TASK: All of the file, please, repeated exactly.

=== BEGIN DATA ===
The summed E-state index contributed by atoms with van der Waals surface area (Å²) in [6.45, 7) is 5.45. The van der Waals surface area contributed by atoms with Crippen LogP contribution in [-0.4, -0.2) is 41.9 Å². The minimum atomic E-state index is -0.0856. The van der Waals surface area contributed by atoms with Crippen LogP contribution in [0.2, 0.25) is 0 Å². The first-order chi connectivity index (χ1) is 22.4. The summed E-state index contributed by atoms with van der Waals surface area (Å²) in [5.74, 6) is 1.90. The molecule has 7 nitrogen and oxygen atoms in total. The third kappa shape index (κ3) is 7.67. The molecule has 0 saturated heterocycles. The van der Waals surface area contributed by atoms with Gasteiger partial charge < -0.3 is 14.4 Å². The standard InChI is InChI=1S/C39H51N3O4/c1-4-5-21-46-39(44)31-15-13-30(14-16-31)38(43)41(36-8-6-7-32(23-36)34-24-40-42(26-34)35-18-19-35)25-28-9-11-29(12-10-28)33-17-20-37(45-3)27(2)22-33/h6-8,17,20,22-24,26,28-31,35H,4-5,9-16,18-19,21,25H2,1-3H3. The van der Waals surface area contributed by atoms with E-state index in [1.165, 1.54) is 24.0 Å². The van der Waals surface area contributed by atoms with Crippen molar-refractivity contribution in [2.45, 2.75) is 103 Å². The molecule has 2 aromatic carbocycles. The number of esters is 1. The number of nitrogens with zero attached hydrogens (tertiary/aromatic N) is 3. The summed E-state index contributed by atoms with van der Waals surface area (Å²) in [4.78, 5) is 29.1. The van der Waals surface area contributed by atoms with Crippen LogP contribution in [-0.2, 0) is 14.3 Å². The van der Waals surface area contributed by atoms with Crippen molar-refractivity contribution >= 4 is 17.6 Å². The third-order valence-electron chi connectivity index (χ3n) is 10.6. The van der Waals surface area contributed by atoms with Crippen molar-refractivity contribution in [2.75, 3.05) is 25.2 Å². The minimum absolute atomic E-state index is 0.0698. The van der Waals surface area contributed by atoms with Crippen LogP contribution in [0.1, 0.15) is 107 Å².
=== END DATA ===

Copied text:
The summed E-state index contributed by atoms with van der Waals surface area (Å²) in [6.45, 7) is 5.45. The van der Waals surface area contributed by atoms with Crippen LogP contribution in [-0.4, -0.2) is 41.9 Å². The minimum atomic E-state index is -0.0856. The van der Waals surface area contributed by atoms with Crippen LogP contribution in [0.2, 0.25) is 0 Å². The first-order chi connectivity index (χ1) is 22.4. The summed E-state index contributed by atoms with van der Waals surface area (Å²) in [5.74, 6) is 1.90. The molecule has 7 nitrogen and oxygen atoms in total. The third kappa shape index (κ3) is 7.67. The molecule has 0 saturated heterocycles. The van der Waals surface area contributed by atoms with Gasteiger partial charge < -0.3 is 14.4 Å². The standard InChI is InChI=1S/C39H51N3O4/c1-4-5-21-46-39(44)31-15-13-30(14-16-31)38(43)41(36-8-6-7-32(23-36)34-24-40-42(26-34)35-18-19-35)25-28-9-11-29(12-10-28)33-17-20-37(45-3)27(2)22-33/h6-8,17,20,22-24,26,28-31,35H,4-5,9-16,18-19,21,25H2,1-3H3. The van der Waals surface area contributed by atoms with E-state index in [1.165, 1.54) is 24.0 Å². The van der Waals surface area contributed by atoms with Crippen molar-refractivity contribution in [2.45, 2.75) is 103 Å². The molecule has 2 aromatic carbocycles. The number of esters is 1. The number of nitrogens with zero attached hydrogens (tertiary/aromatic N) is 3. The summed E-state index contributed by atoms with van der Waals surface area (Å²) in [4.78, 5) is 29.1. The van der Waals surface area contributed by atoms with Crippen LogP contribution in [-0.2, 0) is 14.3 Å². The van der Waals surface area contributed by atoms with Crippen molar-refractivity contribution >= 4 is 17.6 Å². The third-order valence-electron chi connectivity index (χ3n) is 10.6. The van der Waals surface area contributed by atoms with Crippen molar-refractivity contribution in [2.75, 3.05) is 25.2 Å². The minimum absolute atomic E-state index is 0.0698. The van der Waals surface area contributed by atoms with Crippen LogP contribution in [0.1, 0.15) is 107 Å².